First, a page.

Yesterday there was a fairly small fire in a treacherous place, the Hiller Highlands neighborhood. There was confusion in the media accounts I saw, but here is the correct version, as you can see in this view from across the freeway this morning. The streets, from top to bottom, are Charing Cross Road, Tunnel Road, Caldecott Lane and Route 24. (A typo in the Tribune, “Charring Cross Road,” may give you grim amusement.) The blaze began on Tunnel where street work took place a few months ago, and nearly reached Charing Cross. As I shot this photo, fire crews were still combing the burn area in search of embers.
The hills love fire, and the ecosystem is adapted to it, but civilization here is not. Given that we have irreversibly encroached on the hills by permitting residential construction there, we’re stuck with the price in dollars and lives in perpetuity. Not even the next major earthquake on the Hayward fault, less than a kilometer west, will change this even though the whole neighborhood would likely burn down again, just like 1991, if it happened today.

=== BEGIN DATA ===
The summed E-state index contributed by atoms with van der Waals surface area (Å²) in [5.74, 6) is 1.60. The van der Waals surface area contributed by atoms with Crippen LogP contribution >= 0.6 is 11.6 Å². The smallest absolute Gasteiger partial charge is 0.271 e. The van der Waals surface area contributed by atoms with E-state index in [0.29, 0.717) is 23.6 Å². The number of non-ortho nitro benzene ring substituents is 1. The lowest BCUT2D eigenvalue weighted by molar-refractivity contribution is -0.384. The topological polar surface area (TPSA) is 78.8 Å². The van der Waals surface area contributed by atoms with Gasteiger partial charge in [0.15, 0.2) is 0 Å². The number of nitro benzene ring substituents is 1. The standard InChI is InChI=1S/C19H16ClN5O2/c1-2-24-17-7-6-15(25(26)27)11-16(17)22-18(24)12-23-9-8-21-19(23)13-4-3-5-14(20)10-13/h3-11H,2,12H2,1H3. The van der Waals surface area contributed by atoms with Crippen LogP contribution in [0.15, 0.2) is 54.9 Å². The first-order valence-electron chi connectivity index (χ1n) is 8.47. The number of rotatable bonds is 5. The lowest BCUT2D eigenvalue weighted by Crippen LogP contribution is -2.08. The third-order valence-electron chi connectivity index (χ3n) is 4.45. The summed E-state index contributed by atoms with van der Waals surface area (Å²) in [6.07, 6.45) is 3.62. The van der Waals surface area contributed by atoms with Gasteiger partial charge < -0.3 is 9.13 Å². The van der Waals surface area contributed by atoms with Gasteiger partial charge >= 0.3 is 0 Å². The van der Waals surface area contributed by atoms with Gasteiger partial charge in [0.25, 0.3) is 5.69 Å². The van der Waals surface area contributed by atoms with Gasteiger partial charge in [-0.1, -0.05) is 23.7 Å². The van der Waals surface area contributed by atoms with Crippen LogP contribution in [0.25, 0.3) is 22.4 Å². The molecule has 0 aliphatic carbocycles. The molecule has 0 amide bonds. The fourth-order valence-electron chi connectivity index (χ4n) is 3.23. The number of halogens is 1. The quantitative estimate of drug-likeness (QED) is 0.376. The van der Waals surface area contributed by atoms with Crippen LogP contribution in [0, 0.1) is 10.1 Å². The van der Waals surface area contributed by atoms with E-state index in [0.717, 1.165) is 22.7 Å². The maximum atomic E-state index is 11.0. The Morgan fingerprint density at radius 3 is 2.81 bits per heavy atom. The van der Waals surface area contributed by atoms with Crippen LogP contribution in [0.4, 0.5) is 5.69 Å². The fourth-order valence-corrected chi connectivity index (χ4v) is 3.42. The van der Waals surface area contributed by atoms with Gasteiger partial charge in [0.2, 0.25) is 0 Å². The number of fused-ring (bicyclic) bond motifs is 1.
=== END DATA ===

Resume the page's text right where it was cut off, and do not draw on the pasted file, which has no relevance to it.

Yesterday not an hour before the fire started, I was standing on Grizzly Peak Boulevard looking down at this part of town and sensing just how dry everything is. Instead of coming down through here, as I have before, I walked down through the Grandview neighborhood to its north. Upper Grandview is an uncanny place, having been wiped out in the 1991 fire and disneyfied since. Today I was going to visit the fire site, but I got this shot because instead I took the opportunity to try the fire road above Broadway that ends overlooking the North Oakland Regional Sports Center. If you visit the park, have a look at the fire-resistant garden there. The rocks are mapped as undifferentiated Great Valley Sequence and are mostly an undistinguished gray sandstone.